9. Lee, Yong Suk, 2015. "School districting and the origins of residential land price inequality," Journal of Housing Economics, Elsevier, vol. 28(C), pages 1-17.
    10. Mariaflavia Harari & Maisy Wong, 2018. "Slum Upgrading and Long-run Urban Development: Evidence from Indonesia," 2018 Meeting Papers 367, Society for Economic Dynamics.
    11. Parikh, Priti & Fu, Kun & Parikh, Himanshu & McRobie, Allan & George, Gerard, 2015. "Infrastructure Provision, Gender, and Poverty in Indian Slums," World Development, Elsevier, vol. 66(C), pages 468-486.
    12. Jedwab, Remi & Christiaensen, Luc & Gindelsky, Marina, 2017. "Demography, urbanization and development: Rural push, urban pull and…urban push?," Journal of Urban Economics, Elsevier, vol. 98(C), pages 6-16.
    13. Kesztenbaum, Lionel & Rosenthal, Jean-Laurent, 2017. "Sewers’ diffusion and the decline of mortality: The case of Paris, 1880–1914," Journal of Urban Economics, Elsevier, vol. 98(C), pages 174-186.
    14. Kahn, Matthew E., 2015. "Climate Change Adaptation: Lessons from Urban Economics," Strategic Behavior and the Environment, now publishers, vol. 5(1), pages 1-30, June.
    15. repec:eee:deveco:v:134:y:2018:i:c:p:289-309 is not listed on IDEAS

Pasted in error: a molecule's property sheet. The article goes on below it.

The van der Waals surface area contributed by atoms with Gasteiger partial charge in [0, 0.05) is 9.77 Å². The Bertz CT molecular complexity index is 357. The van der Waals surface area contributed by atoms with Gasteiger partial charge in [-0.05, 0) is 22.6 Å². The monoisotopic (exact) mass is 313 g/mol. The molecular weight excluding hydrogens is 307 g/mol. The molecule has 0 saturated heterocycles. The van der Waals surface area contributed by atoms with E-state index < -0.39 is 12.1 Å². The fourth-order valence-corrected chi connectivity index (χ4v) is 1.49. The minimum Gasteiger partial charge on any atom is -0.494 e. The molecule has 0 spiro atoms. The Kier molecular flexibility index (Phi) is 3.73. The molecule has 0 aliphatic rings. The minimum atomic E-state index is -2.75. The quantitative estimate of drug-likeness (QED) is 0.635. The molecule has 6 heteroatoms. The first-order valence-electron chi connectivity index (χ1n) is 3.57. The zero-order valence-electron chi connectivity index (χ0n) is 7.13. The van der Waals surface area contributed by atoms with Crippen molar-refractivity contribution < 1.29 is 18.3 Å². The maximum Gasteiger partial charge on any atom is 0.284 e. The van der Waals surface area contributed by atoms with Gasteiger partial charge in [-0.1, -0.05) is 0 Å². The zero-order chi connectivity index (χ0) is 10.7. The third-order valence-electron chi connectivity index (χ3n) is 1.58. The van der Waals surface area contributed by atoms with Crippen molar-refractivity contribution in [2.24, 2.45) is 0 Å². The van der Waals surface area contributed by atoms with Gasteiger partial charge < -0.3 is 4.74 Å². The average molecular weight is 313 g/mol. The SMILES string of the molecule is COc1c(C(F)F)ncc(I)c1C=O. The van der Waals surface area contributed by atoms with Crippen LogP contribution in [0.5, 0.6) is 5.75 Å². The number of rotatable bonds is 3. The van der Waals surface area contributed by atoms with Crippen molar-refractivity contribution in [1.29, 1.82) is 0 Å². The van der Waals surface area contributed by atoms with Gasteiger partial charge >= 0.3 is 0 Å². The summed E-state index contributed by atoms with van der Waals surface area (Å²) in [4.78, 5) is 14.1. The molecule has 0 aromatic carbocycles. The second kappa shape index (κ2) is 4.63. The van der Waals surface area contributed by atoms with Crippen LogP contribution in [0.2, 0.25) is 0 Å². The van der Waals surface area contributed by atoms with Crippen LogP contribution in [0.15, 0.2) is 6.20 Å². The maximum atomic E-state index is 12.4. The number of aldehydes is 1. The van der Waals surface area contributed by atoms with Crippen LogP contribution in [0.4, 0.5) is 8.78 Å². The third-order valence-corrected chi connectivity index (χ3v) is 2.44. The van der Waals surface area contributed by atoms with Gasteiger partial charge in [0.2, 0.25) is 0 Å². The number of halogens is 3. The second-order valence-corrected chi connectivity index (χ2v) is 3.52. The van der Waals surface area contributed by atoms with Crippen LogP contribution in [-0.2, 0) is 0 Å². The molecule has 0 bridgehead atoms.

16. Eric Heikkila & Michael Lin, 2014. "An integrated model of formal and informal housing sectors," The Annals of Regional Science, Springer;Western Regional Science Association, vol. 52(1), pages 121-140, January.
    17. McGranahan, Gordon, 2015. "Realizing the Right to Sanitation in Deprived Urban Communities: Meeting the Challenges of Collective Action, Coproduction, Affordability, and Housing Tenure," World Development, Elsevier, vol. 68(C), pages 242-253.
    18. repec:eee:regeco:v:71:y:2018:i:c:p:62-79 is not listed on IDEAS
    19. Coleman, Nicholas & Feler, Leo, 2014. "Bank Ownership, Lending, and Local Economic Performance During the 2008-2010 Financial Crisis," International Finance Discussion Papers 1099, Board of Governors of the Federal Reserve System (U.S.).
    20. Sharma, Ajay & Chandrasekhar, S., 2014. "Growth of the Urban Shadow, Spatial Distribution of Economic Activities, and Commuting by Workers in Rural and Urban India," World Development, Elsevier, vol. 61(C), pages 154-166.
    21. Chen, Ying & Henderson, J. Vernon & Cai, Wei, 2017. "Political favoritism in China’s capital markets and its effect on city sizes," Journal of Urban Economics, Elsevier, vol. 98(C), pages 69-87.
    22. Matthew E. Kahn, 2015. "A Review of The Age of Sustainable Development by Jeffrey Sachs," Journal of Economic Literature, American Economic Association, vol. 53(3), pages 654-666, September.
    23. Michael Greenstone & B. Kelsey Jack, 2013. "Envirodevonomics: A Research Agenda for a Young Field," NBER Working Papers 19426, National Bureau of Economic Research, Inc.
    24. Brueckner, Jan K. & Lall, Somik V., 2015. "Cities in Developing Countries," Handbook of Regional and Urban Economics, Elsevier.
    25. Du The Huynh & Richard B. Peiser, 2016. "From Spontaneous to Planned Urban Development and Quality of Life: the Case of Ho Chi Minh City," Applied Research in Quality of Life, Springer;International Society for Quality-of-Life Studies, vol. 11(4), pages 1357-1377, December.